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Often it’s easy to think that because you are fluent in a language that you get to skip things like adjusting tenses. The fact is, it’s so natural for us to flawlessly change past tense in our speech that we might not think about how to apply it to our writing correctly.

When we take high-stakes exams, it can become clear how little we understand about past tenses and forms. That’s why it’s so important to understand the differences between past tenses.

This overview of each past tense form and how to apply them to various situations in writing (including making it negative, using it in a question, and what to do about pesky irregular verbs).

Simple Past

The simple past is a verb tense used to talk about things that have already happened before now. Simple past tense makes it clear to the reader that the event or action is finished (as opposed to past continuous, which talks about something that happened over some time).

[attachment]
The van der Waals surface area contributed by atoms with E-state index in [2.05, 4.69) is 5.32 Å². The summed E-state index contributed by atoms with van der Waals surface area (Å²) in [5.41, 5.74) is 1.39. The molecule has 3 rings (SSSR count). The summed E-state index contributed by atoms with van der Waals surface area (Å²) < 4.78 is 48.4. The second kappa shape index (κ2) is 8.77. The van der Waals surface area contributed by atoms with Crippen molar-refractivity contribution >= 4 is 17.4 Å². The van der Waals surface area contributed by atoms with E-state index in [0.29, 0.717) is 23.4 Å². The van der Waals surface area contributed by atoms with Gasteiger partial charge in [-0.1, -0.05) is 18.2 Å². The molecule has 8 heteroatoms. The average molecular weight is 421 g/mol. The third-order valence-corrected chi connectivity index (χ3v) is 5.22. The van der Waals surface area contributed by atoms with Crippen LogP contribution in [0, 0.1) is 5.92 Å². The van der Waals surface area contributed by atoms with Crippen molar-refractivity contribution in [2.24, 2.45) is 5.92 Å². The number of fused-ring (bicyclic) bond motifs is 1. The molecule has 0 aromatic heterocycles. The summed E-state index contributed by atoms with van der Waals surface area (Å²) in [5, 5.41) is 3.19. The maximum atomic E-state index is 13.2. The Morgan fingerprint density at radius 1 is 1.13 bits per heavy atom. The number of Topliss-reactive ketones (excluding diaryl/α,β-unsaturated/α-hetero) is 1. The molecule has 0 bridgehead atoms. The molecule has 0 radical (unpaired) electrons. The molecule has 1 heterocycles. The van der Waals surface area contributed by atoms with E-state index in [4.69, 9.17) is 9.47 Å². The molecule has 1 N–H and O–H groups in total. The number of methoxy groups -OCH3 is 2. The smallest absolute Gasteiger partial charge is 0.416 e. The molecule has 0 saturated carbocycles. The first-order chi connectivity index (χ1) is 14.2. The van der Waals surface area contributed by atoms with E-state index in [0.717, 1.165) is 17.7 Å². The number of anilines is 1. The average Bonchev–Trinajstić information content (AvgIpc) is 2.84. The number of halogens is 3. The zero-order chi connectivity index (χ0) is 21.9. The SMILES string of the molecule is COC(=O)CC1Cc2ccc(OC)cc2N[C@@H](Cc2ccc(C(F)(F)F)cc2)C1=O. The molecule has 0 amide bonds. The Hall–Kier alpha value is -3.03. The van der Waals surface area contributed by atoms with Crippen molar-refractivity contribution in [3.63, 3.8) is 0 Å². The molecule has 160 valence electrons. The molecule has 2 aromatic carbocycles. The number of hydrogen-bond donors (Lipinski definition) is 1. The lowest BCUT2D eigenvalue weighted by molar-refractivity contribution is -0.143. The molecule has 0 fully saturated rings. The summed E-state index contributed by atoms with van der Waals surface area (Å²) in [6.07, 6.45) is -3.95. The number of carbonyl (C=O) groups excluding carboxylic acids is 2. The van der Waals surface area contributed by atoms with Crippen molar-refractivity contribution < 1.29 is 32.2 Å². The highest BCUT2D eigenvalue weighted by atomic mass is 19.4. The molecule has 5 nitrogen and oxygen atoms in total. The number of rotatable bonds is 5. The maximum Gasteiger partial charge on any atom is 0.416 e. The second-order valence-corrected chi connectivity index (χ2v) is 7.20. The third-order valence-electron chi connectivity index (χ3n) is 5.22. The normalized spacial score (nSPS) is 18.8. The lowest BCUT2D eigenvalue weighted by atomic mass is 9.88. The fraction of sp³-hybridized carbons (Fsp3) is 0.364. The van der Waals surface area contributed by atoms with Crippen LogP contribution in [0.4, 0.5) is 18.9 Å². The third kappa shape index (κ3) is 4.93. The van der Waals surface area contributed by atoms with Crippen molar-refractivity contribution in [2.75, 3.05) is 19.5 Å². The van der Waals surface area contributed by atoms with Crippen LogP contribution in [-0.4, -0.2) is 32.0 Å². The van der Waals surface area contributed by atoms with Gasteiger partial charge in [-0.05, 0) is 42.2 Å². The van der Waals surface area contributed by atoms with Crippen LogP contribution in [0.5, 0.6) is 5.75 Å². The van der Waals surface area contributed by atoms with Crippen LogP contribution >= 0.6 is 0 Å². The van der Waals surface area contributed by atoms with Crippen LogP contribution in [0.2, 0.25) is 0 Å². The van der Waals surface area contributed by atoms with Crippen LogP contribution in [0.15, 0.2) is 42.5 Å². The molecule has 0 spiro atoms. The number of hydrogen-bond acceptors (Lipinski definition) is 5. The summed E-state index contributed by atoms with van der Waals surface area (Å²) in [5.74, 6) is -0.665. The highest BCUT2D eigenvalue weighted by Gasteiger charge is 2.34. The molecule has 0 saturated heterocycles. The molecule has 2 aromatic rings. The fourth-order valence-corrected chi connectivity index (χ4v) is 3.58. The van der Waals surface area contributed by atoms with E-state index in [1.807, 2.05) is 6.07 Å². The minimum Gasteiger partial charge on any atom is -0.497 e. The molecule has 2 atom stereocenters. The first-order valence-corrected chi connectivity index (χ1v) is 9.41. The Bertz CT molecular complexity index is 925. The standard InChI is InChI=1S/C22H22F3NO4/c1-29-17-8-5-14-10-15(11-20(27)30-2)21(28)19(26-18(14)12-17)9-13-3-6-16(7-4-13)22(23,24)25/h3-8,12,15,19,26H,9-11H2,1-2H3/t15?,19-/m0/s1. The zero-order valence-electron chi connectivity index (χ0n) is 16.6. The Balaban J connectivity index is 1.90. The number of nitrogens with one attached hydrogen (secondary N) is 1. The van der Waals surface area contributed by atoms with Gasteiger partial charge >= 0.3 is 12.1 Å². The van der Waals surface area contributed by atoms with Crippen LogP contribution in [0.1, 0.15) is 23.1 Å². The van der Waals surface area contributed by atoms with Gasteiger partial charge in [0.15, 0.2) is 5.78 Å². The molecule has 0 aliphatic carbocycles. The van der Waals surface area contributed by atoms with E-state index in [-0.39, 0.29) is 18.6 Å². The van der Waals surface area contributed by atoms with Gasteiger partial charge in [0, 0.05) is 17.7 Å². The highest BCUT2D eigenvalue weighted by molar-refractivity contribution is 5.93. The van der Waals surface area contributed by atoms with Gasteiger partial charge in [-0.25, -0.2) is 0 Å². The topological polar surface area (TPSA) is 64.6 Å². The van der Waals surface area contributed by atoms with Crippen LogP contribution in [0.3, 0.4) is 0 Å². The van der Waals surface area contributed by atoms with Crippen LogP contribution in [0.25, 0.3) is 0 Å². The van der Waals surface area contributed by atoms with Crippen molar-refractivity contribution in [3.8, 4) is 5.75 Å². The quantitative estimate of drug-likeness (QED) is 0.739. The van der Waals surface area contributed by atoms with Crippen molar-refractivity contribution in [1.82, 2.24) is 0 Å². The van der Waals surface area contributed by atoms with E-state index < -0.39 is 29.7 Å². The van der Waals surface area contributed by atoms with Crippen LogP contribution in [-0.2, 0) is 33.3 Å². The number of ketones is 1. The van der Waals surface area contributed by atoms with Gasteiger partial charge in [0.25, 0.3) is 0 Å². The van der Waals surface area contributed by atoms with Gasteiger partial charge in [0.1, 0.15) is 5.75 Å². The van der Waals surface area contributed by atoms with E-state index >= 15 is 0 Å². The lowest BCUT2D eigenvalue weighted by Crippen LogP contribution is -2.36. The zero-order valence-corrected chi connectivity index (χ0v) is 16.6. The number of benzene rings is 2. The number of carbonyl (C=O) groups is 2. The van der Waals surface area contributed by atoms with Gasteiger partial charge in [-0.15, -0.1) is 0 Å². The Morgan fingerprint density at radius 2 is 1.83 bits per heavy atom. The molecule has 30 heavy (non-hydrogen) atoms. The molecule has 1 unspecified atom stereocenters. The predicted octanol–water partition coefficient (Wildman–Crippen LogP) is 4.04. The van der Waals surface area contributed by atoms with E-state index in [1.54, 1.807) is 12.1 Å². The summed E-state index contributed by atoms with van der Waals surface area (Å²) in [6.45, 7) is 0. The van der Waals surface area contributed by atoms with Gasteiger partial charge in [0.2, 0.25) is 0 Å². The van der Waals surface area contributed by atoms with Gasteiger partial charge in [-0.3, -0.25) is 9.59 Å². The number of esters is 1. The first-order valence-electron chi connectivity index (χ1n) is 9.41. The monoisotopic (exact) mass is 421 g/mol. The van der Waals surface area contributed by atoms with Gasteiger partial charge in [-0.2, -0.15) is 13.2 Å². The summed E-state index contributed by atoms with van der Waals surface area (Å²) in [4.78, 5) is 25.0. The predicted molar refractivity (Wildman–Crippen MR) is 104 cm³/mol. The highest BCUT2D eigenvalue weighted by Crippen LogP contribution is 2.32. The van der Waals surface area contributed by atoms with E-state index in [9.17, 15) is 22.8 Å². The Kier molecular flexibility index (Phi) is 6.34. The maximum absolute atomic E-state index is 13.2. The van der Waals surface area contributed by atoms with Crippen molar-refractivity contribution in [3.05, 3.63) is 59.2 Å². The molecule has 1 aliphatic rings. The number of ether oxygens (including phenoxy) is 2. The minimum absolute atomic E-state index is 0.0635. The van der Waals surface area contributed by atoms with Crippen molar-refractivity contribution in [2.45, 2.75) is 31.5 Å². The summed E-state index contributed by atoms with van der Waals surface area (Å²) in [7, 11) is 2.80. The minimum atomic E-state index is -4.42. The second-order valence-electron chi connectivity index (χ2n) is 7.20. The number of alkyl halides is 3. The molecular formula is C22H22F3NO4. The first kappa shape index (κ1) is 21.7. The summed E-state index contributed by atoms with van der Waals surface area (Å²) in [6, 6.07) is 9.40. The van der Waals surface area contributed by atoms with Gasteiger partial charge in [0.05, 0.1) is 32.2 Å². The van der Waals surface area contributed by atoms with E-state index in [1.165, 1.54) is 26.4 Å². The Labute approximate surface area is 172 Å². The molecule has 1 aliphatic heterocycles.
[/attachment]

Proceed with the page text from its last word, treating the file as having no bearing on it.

Simple past also can be used to talk about somebody’s emotional state or how they felt about an event.

When using the simple past, you will most likely need to adjust your verb by adding an -ed to the root of the verb.

For example:

Use= used

Create= Created

Dance= Danced

Walk= Walked

As you can see, when you have verbs that already end in an e, you only have to add a -d to your verb to make it simple past tense form.

Simple Past Tense with Irregular Verbs

When writing with irregular verbs, it’s a little more complicated. For some words like beat, burst, and shut, they will stay the same at their root form. However, other irregular verbs are more complex. There are endless lists online to see what irregular verbs forms are in the simple past tense.

Simple Past Tense Examples

Regular Verbs Simple Past Tense Negative
walk walked did not walk